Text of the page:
If you have a brand new car (or almost new), the decal would not have had much time spent on the car. Therefore, you’ll likely be left with a line of dirt that outlines the area where the decal used to be. This can easily be cleaned up with a car wash or simply cleaning the area with a cleaner and a microfiber towel. If you have some sticker residue left, some adhesive remover with a microfiber towel will clean it right up.
Removing Decals on Older Cars
In the case where the decal has been on the car for a significant amount of time, you might have some notable sticker residue left on the car after removing the decal and cleaning off the remaining dust/dirt on the paint surface. In this case, use adhesive remover on the area to remove the sticker residue as needed.
If the sticker residue is stubborn, try applying the adhesive remover, and then place some saran wrap over the area, letting it sit for a few minutes before trying to remove the sticker residue again with a microfiber towel. Once the sticker residue is completely removed, clean the surface again to ensure it is completely clear of any adhesive. Only use a plastic razor blade if you have to.
Finally, assess the car’s paint. Look at the sunlight’s reflection off of the paint to see if any permanent damage was done to the car’s clear coat as a result of having the decal there. If there is some light haze or “ghosting” of the decal left in the car’s clear coat, you may need to use a polish and polisher to remove that imperfection. This level of paint correction will usually handle a majority of the remainder left behind from the decal on the car’s paint.
After Removing Decals from your Car
When main goal of removing decals from your car is not to simply remove them, but to make it appear as if they were never there to begin with. Using heat and careful removal of the decals, you’re preventing as much sticker residue being left behind. Adhesive remover will chemically remove what’s left. And finally, any damage to the clear coat is addressed with further paint correction.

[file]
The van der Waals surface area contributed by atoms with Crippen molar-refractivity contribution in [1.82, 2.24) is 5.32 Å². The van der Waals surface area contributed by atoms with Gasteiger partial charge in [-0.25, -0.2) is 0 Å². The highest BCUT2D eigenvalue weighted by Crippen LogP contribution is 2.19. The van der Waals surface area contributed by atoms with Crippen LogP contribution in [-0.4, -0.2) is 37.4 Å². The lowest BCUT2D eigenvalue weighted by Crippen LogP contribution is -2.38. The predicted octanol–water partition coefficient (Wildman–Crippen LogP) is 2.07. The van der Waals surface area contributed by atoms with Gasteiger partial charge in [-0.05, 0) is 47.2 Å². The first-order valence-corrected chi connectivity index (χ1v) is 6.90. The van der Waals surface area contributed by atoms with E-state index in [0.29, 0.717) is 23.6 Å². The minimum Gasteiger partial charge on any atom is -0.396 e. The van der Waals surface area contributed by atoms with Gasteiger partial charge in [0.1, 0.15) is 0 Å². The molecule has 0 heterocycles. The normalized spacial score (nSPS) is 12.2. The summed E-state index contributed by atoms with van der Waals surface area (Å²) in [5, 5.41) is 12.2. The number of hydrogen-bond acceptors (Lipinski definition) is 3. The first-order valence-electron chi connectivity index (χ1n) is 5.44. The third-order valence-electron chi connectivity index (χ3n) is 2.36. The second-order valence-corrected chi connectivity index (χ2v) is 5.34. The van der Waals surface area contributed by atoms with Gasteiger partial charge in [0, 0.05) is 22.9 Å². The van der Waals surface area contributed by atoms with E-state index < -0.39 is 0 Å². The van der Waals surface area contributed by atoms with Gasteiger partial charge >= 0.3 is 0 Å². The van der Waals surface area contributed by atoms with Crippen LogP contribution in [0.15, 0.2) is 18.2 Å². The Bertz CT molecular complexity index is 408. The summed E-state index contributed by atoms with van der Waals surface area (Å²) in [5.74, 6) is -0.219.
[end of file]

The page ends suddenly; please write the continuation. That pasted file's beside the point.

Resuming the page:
After taking these steps, you should wash your entire vehicle and take a good look at the area where the decal was removed. Many times, it may look great and you may believe that you’ve removed everything. But later down the road, you may catch a glimpse of a reflection shining off that particular area and see the outline of the decal you removed previously.
So carefully look over your vehicle once you’re done to guarantee the decal was removed completely and without anything left behind. Bear in mind that there are times when the decals have been on for so long that even extreme paint correction may still not completely remove the ghosting or imprint of the decal left behind. In this rare circumstance, my recommendation would be to simply go through the process of removing the decal, cleaning and polishing as required, and then simply replacing the decal with the same but new decal. For all other cases, you can typically get the area where the decal used to be, to look as if nothing was there to begin with.